Also I am pretty sure there were quite a lot of interesting things that others made open source and it would be benefitial for everyone if we have such a list.

And one more thing, I remember during the first cohort there was a statement that an evaluation of the validators who already received the delegation in the first cohort would have a more simple evaluation process than the new ones, can you clarify if this is true, and would the process of evaluating validators who are already receiving ICF delegation be different than the new ones?


It clearly looks a lot better than the previous version. I think it may even require a second reading to get the whole picture of the changes. But overall it brings more clarity and more granularity which can arguably be called a positive addition.

The current single point based system could easily be taken advantage of, this new complexity based system seems a lot better even though it also reduces the transparency. It is a matter of balancing between these two.

On the other hand I want to congratulate the introduction of the cap system. It was really a necessary update and it seems that this one will ensure a good distribution. The only critic I would formulate towards this draft relates to the spread of the cap:
Position Active Set: 1-10 ~ excluded by Policy’s rules
Position Active Set: 11-20 ~ up to 5pts
Position Active Set: 21-30 ~ up to 10 pts
Position Active Set: 31-40 ~ up to 15 pts
Position Active Set: 41-50 ~ up to 20 pts
Position Active Set: 51+ ~ no CAP

I would have extended the distribution to at least 50% of the active set (so #90) with something like to this:
1-10 = excl.
11-20 = 5
21-40 = 10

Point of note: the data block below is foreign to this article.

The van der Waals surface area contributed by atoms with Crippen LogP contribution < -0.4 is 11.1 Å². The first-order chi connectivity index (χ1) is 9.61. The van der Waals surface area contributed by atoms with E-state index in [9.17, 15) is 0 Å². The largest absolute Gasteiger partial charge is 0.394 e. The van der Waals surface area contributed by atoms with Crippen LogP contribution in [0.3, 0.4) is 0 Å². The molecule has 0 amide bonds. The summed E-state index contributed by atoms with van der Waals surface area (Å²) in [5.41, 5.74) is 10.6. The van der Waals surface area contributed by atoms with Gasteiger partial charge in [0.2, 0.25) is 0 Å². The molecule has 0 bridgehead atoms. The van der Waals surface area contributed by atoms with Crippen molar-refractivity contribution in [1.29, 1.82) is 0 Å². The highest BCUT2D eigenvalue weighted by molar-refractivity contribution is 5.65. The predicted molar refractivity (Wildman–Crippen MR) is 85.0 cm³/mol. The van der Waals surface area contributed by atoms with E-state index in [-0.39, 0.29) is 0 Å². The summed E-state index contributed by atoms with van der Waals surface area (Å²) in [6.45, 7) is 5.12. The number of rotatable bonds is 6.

41-60 = 15
61-80 = 20
81-100 = 25
100+ = no cap

but of course the difference in the final results may be insignificant…


Interested to see a more detailed breakdown and how this evolves.

Some of us aren’t coders, with traditional finance, marketing, and other backgrounds instead. No doubt contributing open source code and tooling is important. However, glad to see the new point structure where bringing people into the Cosmos is also seen as valuable.

Curious to see how the delegation policy is or isn’t skewed towards validators running consumer chains. We want to, but must focus on staying profitable. We’ve been losing money running infrastructure for Kava, Polygon and HydraDX for months. But, we are playing the long game and that’s just part of the deal. Not complaining, just being real.

We agree with the comments to skew delegations away from the largest and toward smaller validators. It’s so important for the health of the ecosystem. Please keep that in mind. Smaller validators who don’t take on VC money are important for decentralization. ICF and Stride delegations can have a large impact.

Appreciate all that you’re doing. The ICF plays a powerful role. Glad to see you’re doing it responsibly.


Thanks for sharing @catdotfish
If the eval framework is a rubric to allocate points for key activities performed with key resources, it must take into account cost and service of running relayers (particularly for smaller operators).